-consider foreign culture interests. This might surprise you, but most of the world speaks than than english, and has unique ways of branding via english terms. I have domains that the Chinese love for certain pop culture things. AdSense doesn't know it, but a search of the web in china showed my domain name associated with that market, and sho' nuff it's a monetization oppty. Whoodathunkit.
-even if you register 10 years out like Bill says he does, check the whois contact email to make sure it is working. There are many reasons why they might contact you before stealing your domain away, prepaid or not. If you've got a lot of domains, put an autoresponder on all of their whois contact email addresses, which reports to the emailer about your domain managemetn system, with steps to follow to find you. It's a turing test, with a little whois obfuscation plausible deniability built in.
-remember Google parses strings into words. If you're not sure how Google will parse a multiword combination, run a test using page titles and h1 tags of a decent PR web page. MobyDick parses well into Moby+Dick and halfmoon reliably parses into half+moon but nakedooley is nake dooley (not naked ooley) so also reserve the hyphenated one in that case and I think you get the idea even with my bad examples.

wonder why they linked at

wonder why they linked at the domain registry of america site after they called it a scam.

Thanks

>>-auto renew doesn't always auto renew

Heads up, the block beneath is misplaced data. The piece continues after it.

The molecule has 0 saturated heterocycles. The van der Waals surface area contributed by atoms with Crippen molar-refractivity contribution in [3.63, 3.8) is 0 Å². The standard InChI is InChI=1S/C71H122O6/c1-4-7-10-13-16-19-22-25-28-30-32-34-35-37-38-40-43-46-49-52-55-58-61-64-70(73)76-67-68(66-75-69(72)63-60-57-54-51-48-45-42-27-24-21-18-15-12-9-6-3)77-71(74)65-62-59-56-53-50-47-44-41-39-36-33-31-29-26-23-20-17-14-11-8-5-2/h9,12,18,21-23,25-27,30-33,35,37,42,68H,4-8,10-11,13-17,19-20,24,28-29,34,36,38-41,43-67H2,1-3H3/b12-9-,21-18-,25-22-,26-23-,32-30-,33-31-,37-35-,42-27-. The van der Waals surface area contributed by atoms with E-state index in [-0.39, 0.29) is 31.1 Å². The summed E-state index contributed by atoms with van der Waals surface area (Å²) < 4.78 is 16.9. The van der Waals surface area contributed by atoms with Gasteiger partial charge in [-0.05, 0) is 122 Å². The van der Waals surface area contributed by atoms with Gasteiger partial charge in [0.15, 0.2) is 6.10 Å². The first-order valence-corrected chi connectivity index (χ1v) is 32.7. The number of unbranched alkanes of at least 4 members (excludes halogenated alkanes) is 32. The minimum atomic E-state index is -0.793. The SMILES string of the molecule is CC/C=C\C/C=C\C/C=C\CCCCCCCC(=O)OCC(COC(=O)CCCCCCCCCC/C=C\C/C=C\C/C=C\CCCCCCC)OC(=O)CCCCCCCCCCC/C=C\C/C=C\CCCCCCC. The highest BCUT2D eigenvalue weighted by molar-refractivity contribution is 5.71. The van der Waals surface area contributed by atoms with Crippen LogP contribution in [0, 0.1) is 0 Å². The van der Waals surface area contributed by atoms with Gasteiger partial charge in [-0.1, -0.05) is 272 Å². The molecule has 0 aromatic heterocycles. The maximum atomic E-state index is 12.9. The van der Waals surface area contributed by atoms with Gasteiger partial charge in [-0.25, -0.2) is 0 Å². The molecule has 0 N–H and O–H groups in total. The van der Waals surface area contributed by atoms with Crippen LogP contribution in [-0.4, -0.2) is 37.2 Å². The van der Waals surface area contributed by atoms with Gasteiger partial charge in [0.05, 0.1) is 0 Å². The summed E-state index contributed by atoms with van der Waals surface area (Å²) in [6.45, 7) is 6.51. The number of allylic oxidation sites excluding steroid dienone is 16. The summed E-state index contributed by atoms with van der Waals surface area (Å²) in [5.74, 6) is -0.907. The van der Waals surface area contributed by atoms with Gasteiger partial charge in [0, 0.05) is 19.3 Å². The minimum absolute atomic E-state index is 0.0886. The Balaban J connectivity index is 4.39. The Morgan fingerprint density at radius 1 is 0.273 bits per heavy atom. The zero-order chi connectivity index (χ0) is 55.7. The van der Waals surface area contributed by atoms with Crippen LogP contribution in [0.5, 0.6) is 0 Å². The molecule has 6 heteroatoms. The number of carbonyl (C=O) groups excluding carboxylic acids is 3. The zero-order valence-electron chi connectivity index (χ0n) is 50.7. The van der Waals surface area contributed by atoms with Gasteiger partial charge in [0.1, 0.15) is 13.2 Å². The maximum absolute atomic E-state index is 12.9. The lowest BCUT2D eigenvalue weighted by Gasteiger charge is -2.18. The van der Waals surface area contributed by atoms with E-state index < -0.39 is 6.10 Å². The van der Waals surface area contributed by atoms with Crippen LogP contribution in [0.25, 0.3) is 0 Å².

Thanks for that reminder. I was getting complacent and that served as a wake up call.

My advice would be to get

My advice would be to get into the secondary domain market. We've just released our own auction valuation tool today. I'm sure a few TW members will find it interesting.

Automated Tools

Build your own automated tools.
You need a large network to squeeze money from each visitor.
You need constant money coming in, some people just buy domains and hold on forever.
The pros have money inflow from there network and hence can keep on buying for a long time and higher prices.
Patience is a virtue.

Poach domains from SnapNames and Pool

I basically scour old expiring domains at SnapNames and Pool, and identify domains that continue to receive steady traffic..

Nice article but ...

seems seriously misinformed in places.

PagerankPredict is a very simple tool that gives you a predicted Google pagerank for a domain.

Huh? Pagerank prediction? Even IF it does work what's it got to do with "brute force" domain identification?